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|Product type||Chocolate bar|
Coffee Crisp is a chocolate bar made in Canada. It consists of alternating layers of vanilla wafer and a foamed coffee-flavoured soft candy, covered with a milk chocolate outer layer. Originally launched by British company Rowntree's, it is currently owned and commercialized by Nestlé.
The predecessor to the Coffee Crisp can be found in the United Kingdom in the 1930s, when Rowntree's launched the "Rowntree's Wafer Crisp". This bar was then introduced in Canada as "Biscrisp". In 1938, a coffee variation was added to the Biscrisp line, being named Coffee Crisp. In 1988, Nestle acquired Rowntree's Canadian operations, including the Toronto chocolate factory where the bar is produced. As of 2014[update], the product is marketed by Nestlé Canada.
Other versions of the confection
In 2001, the first variation of the Coffee Crisp brand was introduced, a limited-edition "Coffee Crisp Orange" flavour. A limited amount of the orange flavour was reissued in 2002. That same year, a limited-edition "Coffee Crisp Raspberry" flavour was released. "Coffee Crisp Café Caramel" was sold in the summer of 2004 and again in the summer of 2006. A limited-edition "Coffee Crisp White" was launched in the autumn that same year. A limited-edition maple-flavoured bar was available from April to September 2005.
For much of the 2000s, Coffee Crisp was available in "French Vanilla" and "Triple Mocha" flavours. In 2005, the coffee bean-shaped "Coffee Crisp Beans" were introduced. The most recent bar form was Coffee Crisp Yogurt.
In January 2007, all variations of Coffee Crisp bars other than the original were discontinued.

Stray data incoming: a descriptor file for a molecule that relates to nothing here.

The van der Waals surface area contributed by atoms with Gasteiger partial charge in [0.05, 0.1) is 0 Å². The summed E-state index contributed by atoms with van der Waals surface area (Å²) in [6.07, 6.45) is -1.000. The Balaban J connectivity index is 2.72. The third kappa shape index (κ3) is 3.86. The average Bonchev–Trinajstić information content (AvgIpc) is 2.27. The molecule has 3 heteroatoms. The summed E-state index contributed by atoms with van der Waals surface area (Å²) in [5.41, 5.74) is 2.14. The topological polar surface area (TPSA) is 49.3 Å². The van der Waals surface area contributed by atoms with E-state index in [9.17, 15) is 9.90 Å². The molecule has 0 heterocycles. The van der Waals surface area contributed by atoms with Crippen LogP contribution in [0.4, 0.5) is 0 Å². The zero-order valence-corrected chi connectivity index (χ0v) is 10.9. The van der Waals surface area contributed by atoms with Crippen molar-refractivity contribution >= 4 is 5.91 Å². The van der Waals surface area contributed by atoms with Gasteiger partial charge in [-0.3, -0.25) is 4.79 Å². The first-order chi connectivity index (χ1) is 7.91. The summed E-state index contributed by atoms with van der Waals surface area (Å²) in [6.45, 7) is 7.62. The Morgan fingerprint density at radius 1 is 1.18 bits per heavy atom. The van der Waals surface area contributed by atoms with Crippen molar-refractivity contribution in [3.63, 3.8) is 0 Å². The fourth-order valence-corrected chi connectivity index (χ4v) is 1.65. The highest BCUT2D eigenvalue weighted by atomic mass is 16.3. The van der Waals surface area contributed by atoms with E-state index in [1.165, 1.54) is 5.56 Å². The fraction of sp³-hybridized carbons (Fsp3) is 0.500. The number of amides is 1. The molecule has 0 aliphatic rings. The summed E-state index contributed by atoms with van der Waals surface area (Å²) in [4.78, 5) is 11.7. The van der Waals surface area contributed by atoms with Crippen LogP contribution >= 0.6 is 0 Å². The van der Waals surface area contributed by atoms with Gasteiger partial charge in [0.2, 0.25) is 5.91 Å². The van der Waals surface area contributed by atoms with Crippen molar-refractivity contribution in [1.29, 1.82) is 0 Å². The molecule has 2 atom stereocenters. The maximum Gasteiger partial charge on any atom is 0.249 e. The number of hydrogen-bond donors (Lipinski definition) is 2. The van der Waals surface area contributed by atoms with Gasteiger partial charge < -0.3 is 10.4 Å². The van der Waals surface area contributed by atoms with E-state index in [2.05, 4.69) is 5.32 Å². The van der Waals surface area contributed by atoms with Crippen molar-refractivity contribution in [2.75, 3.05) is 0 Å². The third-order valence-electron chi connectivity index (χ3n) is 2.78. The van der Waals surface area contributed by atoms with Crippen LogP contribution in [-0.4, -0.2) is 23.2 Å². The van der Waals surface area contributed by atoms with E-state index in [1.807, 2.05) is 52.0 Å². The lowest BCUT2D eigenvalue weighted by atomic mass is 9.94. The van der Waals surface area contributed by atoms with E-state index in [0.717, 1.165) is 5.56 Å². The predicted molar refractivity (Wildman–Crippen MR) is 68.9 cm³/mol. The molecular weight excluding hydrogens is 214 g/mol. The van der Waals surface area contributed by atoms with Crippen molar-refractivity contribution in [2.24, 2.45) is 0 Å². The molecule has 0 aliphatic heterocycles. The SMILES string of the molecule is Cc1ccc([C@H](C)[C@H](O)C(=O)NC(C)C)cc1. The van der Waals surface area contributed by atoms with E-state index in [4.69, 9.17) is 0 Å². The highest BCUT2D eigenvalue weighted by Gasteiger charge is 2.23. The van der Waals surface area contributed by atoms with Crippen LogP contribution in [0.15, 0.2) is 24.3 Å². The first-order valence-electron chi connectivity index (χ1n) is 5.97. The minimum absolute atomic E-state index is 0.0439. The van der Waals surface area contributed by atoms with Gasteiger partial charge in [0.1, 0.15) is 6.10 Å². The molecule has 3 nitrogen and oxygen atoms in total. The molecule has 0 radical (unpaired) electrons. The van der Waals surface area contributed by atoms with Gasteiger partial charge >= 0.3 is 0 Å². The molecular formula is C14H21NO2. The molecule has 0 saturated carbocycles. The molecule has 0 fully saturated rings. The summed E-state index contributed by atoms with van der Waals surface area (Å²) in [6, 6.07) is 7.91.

Coffee Crisp 70% dark chocolate was introduced in 2009. Sometime between 2008 and 2010, French Vanilla and Chocolatey Crunch variations were made available. In 2014, Coffee Crisp Latte was released in celebration of Coffee Crisp's 75th anniversary. In early 2021, a new Coffee Crisp Double Double flavour was released.
A Coffee Crisp-flavoured ice cream bar and ice cream flavour are also available.
Availability outside Canada
Canadian expatriates have long lamented the bar's relative unavailability outside Canada. Coffee Crisp is available in Australia at some specialised sweet shops, and unofficial exports of Coffee Crisp treats (originally labelled for the Canadian market) to the U.S. have also taken place, particularly in shops near the Canada–United States border.
There was a petition at coffeecrisp.org asking Nestlé to market the Coffee Crisp in all U.S. cities. According to the site, the petition succeeded, and Nestlé began marketing the Coffee Crisp nationwide in late July 2006. In April 2009, the marketing of the Coffee Crisp bar into the U.S. was discontinued by Nestlé Canada. In May 2009, Coffee Crisp was being exported into the U.S. market by British Wholesale Imports.
At the Canadian section of Epcot at Walt Disney World, there is a shop that sells Coffee Crisp bars.
In the southeastern United States, Coffee Crisp is available in Publix supermarkets.
In the northeastern United States, Coffee Crisp is available in Wegmans supermarkets.
- Crisp (chocolate bar)—different "Crisp" candy bars by Nestlé, sold in the United States
- Mintz, Corey (October 31, 2019). "Bland, pleasant, unambitious: Why Coffee Crisp is the ultimate Canadian treat". TVO.org. Retrieved August 13, 2020.
- "Coffee Crisp® wafer bar named local Canadian gem". Nestlé. Retrieved August 4, 2020.
- "We Win! Coffee Crisp to be Sold Nationwide!". 2006. Archived from the original on December 22, 2007. Retrieved February 10, 2009.
After six long years of petitioning Nestlé they have finally seen the light. In late July 2006 Nestlé began to market Coffee Crisp nationally, treating it like any other of the many candy bars they sell in the U.S. For the first time, Americans will finally be exposed to what had previously been an exclusively Canadian delicacy.
- Bonisteel, Sara (October 10, 2006). "A Canadian Candy Bar's Long Journey to America". FOX News. Retrieved February 10, 2009.
In 2000, John Flaig, a Milwaukee software engineer, posted an online petition on his Web site, CoffeeCrisp.org, asking Nestlé to start selling the Coffee Crisp — a chocolate wafer bar with a creamy coffee filling — in the U.S. Six years and thousands of supporting signatures later, Flaig can now find it in his state, and soon (very soon, he hopes), at his gas station.
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